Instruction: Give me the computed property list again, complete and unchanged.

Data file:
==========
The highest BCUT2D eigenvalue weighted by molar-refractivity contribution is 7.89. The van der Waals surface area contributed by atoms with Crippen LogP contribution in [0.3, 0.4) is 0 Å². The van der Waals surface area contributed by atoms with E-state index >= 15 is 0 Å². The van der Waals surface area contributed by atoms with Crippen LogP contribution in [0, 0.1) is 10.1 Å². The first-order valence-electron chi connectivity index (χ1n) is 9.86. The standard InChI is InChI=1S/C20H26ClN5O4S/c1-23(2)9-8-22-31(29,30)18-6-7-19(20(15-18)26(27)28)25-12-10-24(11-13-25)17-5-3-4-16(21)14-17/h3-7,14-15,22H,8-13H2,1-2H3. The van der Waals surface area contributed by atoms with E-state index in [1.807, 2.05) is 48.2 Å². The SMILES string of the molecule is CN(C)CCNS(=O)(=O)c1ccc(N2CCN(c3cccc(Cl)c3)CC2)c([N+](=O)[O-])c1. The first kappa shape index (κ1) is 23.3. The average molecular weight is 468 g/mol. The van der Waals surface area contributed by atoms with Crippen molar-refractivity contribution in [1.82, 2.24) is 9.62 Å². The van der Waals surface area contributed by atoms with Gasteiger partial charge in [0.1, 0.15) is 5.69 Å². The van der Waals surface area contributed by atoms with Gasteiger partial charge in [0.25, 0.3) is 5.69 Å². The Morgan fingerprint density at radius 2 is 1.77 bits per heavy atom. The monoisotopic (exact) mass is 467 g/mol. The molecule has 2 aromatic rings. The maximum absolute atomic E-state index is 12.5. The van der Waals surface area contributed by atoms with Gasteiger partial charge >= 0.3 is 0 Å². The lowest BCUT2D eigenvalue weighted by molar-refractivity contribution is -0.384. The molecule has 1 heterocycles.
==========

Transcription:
The highest BCUT2D eigenvalue weighted by molar-refractivity contribution is 7.89. The van der Waals surface area contributed by atoms with Crippen LogP contribution in [0.3, 0.4) is 0 Å². The van der Waals surface area contributed by atoms with E-state index >= 15 is 0 Å². The van der Waals surface area contributed by atoms with Crippen LogP contribution in [0, 0.1) is 10.1 Å². The first-order valence-electron chi connectivity index (χ1n) is 9.86. The standard InChI is InChI=1S/C20H26ClN5O4S/c1-23(2)9-8-22-31(29,30)18-6-7-19(20(15-18)26(27)28)25-12-10-24(11-13-25)17-5-3-4-16(21)14-17/h3-7,14-15,22H,8-13H2,1-2H3. The van der Waals surface area contributed by atoms with E-state index in [1.807, 2.05) is 48.2 Å². The SMILES string of the molecule is CN(C)CCNS(=O)(=O)c1ccc(N2CCN(c3cccc(Cl)c3)CC2)c([N+](=O)[O-])c1. The first kappa shape index (κ1) is 23.3. The average molecular weight is 468 g/mol. The van der Waals surface area contributed by atoms with Crippen molar-refractivity contribution in [1.82, 2.24) is 9.62 Å². The van der Waals surface area contributed by atoms with Gasteiger partial charge in [0.1, 0.15) is 5.69 Å². The van der Waals surface area contributed by atoms with Gasteiger partial charge in [0.25, 0.3) is 5.69 Å². The Morgan fingerprint density at radius 2 is 1.77 bits per heavy atom. The monoisotopic (exact) mass is 467 g/mol. The molecule has 2 aromatic rings. The maximum absolute atomic E-state index is 12.5. The van der Waals surface area contributed by atoms with Gasteiger partial charge >= 0.3 is 0 Å². The lowest BCUT2D eigenvalue weighted by molar-refractivity contribution is -0.384. The molecule has 1 heterocycles.